LEARNING TO TEACH PHYSICAL EDUCATION IN THE SECONDARY SCHOOL. A companion to school experience. By Susan Capel. Routledge pound;14.99
This publication should prove useful to student teachers specialising in physical education and ought to be essential reading for teachers who pride themselves on being "critically reflective". It reminds experienced teachers why they joined the profession and will help anyone mentoring new teachers to be aware of the myriad of variables they face.
Well-known figures in PE contribute chapters on essential skills and the issues faced by student teachers.
Safety is a priority. The book points out that the profession can be exciting and rewarding, but also shows it to be fraught with dangers. There are some gruesome examples of injuries to pupils.
The book covers such trad-itional topics as communication, organisation, management, teaching styles andevaluation. It also reflects the changing demands placed on PE teachers in discussingassessment, exams and the national curriculum.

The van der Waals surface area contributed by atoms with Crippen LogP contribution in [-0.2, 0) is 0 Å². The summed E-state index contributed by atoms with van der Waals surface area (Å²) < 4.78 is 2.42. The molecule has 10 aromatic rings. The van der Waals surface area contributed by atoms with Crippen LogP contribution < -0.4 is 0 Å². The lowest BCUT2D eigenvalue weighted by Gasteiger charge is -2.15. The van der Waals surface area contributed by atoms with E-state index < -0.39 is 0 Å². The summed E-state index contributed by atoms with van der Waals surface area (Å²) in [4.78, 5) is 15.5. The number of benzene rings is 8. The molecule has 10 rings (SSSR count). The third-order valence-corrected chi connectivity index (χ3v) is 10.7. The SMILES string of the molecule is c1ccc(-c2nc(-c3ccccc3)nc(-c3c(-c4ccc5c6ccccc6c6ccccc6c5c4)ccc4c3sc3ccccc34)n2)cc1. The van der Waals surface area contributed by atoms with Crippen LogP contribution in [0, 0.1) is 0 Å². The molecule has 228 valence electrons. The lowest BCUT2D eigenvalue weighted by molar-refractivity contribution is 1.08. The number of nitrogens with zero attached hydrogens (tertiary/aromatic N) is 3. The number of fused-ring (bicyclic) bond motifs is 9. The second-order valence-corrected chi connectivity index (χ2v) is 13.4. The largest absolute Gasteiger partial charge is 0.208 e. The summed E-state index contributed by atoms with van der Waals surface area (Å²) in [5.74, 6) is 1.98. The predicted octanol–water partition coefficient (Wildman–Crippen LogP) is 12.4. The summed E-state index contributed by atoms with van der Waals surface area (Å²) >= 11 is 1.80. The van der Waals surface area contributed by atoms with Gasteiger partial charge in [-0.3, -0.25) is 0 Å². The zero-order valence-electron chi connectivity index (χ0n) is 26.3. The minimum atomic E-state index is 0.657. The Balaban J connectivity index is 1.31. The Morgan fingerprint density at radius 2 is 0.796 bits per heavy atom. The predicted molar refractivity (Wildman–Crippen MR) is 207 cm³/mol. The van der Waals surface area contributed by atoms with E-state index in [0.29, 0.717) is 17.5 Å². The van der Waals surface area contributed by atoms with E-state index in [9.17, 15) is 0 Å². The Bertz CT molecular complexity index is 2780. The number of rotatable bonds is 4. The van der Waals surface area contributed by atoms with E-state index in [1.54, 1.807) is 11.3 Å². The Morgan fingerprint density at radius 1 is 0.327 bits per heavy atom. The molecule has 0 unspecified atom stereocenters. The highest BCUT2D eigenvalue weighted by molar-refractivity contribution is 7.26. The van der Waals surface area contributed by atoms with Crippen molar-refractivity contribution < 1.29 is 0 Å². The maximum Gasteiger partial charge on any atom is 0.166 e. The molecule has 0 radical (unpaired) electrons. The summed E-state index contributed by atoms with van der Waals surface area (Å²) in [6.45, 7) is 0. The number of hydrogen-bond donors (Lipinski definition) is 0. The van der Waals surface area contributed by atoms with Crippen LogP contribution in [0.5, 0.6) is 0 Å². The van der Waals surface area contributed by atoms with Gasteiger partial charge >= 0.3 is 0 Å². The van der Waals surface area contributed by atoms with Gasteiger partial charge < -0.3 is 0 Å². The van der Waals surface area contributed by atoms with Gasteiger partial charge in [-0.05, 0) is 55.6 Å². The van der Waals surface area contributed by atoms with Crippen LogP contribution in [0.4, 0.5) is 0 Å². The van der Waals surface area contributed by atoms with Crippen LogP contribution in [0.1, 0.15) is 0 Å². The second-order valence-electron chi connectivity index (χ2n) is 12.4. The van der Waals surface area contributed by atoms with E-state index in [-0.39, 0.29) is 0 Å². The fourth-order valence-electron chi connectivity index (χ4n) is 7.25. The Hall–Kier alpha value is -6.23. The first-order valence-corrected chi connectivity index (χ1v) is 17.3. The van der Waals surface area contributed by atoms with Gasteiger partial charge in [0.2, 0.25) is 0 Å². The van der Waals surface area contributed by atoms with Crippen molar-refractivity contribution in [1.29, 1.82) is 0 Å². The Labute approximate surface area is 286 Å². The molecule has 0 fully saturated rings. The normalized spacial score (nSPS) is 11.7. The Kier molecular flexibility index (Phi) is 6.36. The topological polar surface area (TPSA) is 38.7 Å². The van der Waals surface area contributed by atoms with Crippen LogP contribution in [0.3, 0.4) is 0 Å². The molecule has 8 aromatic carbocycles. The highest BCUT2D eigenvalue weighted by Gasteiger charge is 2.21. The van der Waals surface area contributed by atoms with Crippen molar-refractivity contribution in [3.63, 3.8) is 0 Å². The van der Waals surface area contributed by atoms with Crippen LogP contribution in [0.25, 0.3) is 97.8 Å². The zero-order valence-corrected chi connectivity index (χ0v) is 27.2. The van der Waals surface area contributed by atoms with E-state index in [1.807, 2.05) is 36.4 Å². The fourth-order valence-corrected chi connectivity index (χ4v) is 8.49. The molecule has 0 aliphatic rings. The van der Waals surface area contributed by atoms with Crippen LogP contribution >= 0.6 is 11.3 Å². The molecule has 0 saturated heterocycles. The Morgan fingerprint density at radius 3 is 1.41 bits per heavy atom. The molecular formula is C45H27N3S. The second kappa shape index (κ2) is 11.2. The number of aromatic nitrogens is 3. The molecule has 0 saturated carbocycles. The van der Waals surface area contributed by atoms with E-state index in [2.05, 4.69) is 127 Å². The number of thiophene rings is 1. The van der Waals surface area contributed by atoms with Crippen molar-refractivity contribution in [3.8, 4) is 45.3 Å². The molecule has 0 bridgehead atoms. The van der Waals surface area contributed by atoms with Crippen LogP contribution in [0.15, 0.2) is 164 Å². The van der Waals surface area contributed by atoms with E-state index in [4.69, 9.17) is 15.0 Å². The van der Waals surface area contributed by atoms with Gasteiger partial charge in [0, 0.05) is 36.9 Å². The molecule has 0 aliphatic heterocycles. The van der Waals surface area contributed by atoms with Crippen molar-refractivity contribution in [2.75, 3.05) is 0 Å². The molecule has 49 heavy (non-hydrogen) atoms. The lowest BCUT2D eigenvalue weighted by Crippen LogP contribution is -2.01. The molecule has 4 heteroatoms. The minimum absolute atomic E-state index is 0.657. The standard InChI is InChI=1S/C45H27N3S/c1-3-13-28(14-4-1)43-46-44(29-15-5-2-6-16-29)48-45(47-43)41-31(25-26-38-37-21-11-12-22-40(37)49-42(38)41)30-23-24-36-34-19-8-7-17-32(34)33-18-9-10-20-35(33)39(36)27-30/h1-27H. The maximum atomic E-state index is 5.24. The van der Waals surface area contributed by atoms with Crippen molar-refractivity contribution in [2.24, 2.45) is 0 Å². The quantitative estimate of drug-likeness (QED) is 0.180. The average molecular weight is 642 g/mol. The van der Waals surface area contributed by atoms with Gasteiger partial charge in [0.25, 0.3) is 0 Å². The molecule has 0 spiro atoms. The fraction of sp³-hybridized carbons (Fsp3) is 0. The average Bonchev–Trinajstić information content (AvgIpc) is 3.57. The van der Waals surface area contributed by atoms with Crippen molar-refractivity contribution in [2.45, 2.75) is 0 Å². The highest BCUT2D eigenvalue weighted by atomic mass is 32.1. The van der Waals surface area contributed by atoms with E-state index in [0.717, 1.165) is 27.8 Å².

Up-to-date research supports sound practical advice and there are suggestions for further reading on motivation, learning theory, skills acquisition and subject content.
The book considers the sometimes contentious issue of the PE teacher's role in the wider community. This reminds us that while schools provide the foundations for physical education and sport, pupils' experiences and expectations go beyond the school gate.
The appendix deals with anxiety-creating situations like the preliminary school visit and discusses ways in which a student should set about observing an experienced teacher.
Kevin Wesson is director of physical education at Colchester College and AEB chief practical moderator for A-level physical education